It is worth noting that using a single code does not result in increasing the number of requests to retransmit. In the prior art, if there is an error in either the command or the data, then both command 310 and data 315 are requested to be retransmitted. Using a single code does not change that. As indicated above with reference to the discussion surrounding
At block 935 (
The following discussion is intended to provide a brief, general description of a suitable machine in which certain aspects of the invention may be implemented. Typically, the machine includes a system bus to which is attached processors, memory, e.g., random access memory (RAM), read-only memory (ROM), or other state preserving medium, storage devices, a video interface, and input/output interface ports. The machine may be controlled, at least in part, by input from conventional input devices, such as keyboards, mice, etc., as well as by directives received from another machine, interaction with a virtual reality (VR) environment, biometric feedback, or other input signal. As used herein, the term “machine” is intended to broadly encompass a single machine, or a system of communicatively coupled machines or devices operating together. Exemplary machines include computing devices such as personal computers, workstations, servers, portable computers, handheld devices, telephones, tablets, etc., as well as transportation devices, such as private or public transportation, e.g., automobiles, trains, cabs, etc.
The machine may include embedded controllers, such as programmable or non-programmable logic devices or arrays, Application Specific Integrated Circuits, embedded computers, smart cards, and the like. The machine may utilize one or more connections to one or more remote machines, such as through a network interface, modem, or other communicative coupling. Machines may be interconnected by way of a physical and/or logical network, such as an intranet, the Internet, local area networks, wide area networks, etc. One skilled in the art will appreciated that network communication may utilize various wired and/or wireless short range or long range carriers and protocols, including radio frequency (RF), satellite, microwave, Institute of Electrical and Electronics Engineers (IEEE) 802.11, Bluetooth, optical, infrared, cable, laser, etc.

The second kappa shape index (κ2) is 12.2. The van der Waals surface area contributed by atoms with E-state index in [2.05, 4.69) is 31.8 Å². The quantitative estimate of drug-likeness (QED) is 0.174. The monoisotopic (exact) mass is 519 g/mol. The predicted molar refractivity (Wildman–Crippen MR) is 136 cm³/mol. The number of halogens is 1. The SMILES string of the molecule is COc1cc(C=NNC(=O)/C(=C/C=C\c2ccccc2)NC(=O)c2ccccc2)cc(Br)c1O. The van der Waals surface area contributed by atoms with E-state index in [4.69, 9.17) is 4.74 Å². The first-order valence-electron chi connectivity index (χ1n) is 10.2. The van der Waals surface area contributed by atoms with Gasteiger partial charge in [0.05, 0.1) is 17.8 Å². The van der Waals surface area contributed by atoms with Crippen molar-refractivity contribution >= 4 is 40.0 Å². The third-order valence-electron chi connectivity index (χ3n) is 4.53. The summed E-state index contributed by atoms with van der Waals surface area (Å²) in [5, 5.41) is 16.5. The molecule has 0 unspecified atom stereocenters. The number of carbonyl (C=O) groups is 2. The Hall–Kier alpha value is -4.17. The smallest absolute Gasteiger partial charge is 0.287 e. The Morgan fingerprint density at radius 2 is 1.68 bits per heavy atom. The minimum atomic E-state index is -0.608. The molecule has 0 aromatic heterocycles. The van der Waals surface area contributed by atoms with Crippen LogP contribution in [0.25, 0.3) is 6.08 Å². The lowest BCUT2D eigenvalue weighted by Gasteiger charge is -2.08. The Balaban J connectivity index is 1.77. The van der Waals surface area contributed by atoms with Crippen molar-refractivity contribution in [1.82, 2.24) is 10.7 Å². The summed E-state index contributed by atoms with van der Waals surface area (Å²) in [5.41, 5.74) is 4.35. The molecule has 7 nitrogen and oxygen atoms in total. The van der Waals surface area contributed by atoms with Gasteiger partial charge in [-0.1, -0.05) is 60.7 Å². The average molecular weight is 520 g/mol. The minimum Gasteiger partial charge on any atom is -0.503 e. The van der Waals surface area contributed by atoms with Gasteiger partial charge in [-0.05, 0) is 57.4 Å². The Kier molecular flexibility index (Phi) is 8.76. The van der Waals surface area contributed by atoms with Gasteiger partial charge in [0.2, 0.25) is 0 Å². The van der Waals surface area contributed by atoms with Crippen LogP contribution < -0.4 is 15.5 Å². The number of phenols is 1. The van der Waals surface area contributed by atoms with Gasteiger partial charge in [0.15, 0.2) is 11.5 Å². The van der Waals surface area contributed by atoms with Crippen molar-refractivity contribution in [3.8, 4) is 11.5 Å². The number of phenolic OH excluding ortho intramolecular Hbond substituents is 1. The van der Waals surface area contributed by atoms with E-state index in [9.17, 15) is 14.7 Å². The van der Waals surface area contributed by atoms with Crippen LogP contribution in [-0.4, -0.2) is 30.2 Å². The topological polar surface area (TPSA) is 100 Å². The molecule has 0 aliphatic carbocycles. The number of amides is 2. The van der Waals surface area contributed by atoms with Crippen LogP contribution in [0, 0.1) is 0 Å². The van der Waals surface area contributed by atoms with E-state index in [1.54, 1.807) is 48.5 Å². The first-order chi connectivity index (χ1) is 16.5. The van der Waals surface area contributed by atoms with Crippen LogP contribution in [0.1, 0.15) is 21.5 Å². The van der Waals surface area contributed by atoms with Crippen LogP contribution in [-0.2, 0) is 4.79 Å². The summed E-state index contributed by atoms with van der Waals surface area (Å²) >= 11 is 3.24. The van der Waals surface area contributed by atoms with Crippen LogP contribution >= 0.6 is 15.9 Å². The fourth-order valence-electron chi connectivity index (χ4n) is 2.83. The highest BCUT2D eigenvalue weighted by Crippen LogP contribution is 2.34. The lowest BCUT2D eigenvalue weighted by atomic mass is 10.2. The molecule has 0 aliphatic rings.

The invention may be described by reference to or in conjunction with associated data including functions, procedures, data structures, application programs, etc. which when accessed by a machine results in the machine performing tasks or defining abstract data types or low-level hardware contexts. Such embodiments may also be referred to as program products. Associated data may be stored in, for example, the volatile and/or non-volatile memory, e.g., RAM, ROM, etc., or in other storage devices and their associated storage media, including hard-drives, floppy-disks, optical storage, tapes, flash memory, memory sticks, digital video disks, biological storage, etc. Associated data may also be used in conjunction with communications media such antennas, wires, optical fibers, microwaves, radio waves, and other electromagnetic or optical carriers. Associated data may be delivered over transmission environments, including physical and/or logical networks, in the form of packets, serial data, parallel data, propagated signals, etc., and may be used in a compressed or encrypted format. Associated data may be used in a distributed environment, and stored locally and/or remotely for machine access.
Having described and illustrated the principles of the invention with reference to illustrated embodiments, it will be recognized that the illustrated embodiments may be modified in arrangement and detail without departing from such principles. And, though the foregoing discussion has focused on particular embodiments, other configurations are contemplated. In particular, even though expressions such as “illustrated embodiment” or the like are used herein, these phrases are meant to generally reference embodiment possibilities, and are not intended to limit the invention to particular embodiment configurations. As used herein, these terms may reference the same or different embodiments that are combinable into other embodiments. Further, the various embodiments may be combined in any manner desired, to produce combinations not specifically discussed herein.
Consequently, in view of the wide variety of permutations to the embodiments described herein, this detailed description and accompanying material is intended to be illustrative only, and should not be taken as limiting the scope of the invention. What is claimed as the invention, therefore, is all such modifications as may come within the scope and spirit of the following claims and equivalents thereto.
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|U.S. Classification||714/753, 714/758|
|Cooperative Classification||H04L1/0041, G06F11/1044, H04L1/0061|
|European Classification||G06F11/10M3, H04L1/00B7E, H04L1/00B3|
|Jun 6, 2005||AS||Assignment|
Owner name: INTEL CORPORATION, CALIFORNIA
Free format text: ASSIGNMENT OF ASSIGNORS INTEREST;ASSIGNOR:VOGT, PETE D.;REEL/FRAME:016305/0765
Effective date: 20050525
|Mar 20, 2014||FPAY||Fee payment|
Year of fee payment: 4